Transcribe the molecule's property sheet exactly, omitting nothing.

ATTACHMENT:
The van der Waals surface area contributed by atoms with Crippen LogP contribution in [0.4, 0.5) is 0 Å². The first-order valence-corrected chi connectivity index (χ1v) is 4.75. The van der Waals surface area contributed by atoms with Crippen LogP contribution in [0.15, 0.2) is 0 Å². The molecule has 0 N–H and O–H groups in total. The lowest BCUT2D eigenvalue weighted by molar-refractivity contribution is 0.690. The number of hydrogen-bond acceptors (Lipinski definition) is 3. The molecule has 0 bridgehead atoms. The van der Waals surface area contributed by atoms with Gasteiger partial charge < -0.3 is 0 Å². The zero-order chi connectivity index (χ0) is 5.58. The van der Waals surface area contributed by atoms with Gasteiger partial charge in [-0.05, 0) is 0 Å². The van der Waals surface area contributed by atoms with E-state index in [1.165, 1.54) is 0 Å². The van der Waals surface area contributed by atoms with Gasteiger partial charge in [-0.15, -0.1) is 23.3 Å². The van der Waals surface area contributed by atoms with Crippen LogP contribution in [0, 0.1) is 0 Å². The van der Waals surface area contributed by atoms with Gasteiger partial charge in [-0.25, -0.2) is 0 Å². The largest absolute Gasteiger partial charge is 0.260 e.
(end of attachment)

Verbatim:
The van der Waals surface area contributed by atoms with Crippen LogP contribution in [0.4, 0.5) is 0 Å². The first-order valence-corrected chi connectivity index (χ1v) is 4.75. The van der Waals surface area contributed by atoms with Crippen LogP contribution in [0.15, 0.2) is 0 Å². The molecule has 0 N–H and O–H groups in total. The lowest BCUT2D eigenvalue weighted by molar-refractivity contribution is 0.690. The number of hydrogen-bond acceptors (Lipinski definition) is 3. The molecule has 0 bridgehead atoms. The van der Waals surface area contributed by atoms with Gasteiger partial charge < -0.3 is 0 Å². The zero-order chi connectivity index (χ0) is 5.58. The van der Waals surface area contributed by atoms with Gasteiger partial charge in [-0.05, 0) is 0 Å². The van der Waals surface area contributed by atoms with E-state index in [1.165, 1.54) is 0 Å². The van der Waals surface area contributed by atoms with Gasteiger partial charge in [-0.15, -0.1) is 23.3 Å². The van der Waals surface area contributed by atoms with Crippen LogP contribution in [0, 0.1) is 0 Å². The van der Waals surface area contributed by atoms with Gasteiger partial charge in [-0.25, -0.2) is 0 Å². The largest absolute Gasteiger partial charge is 0.260 e.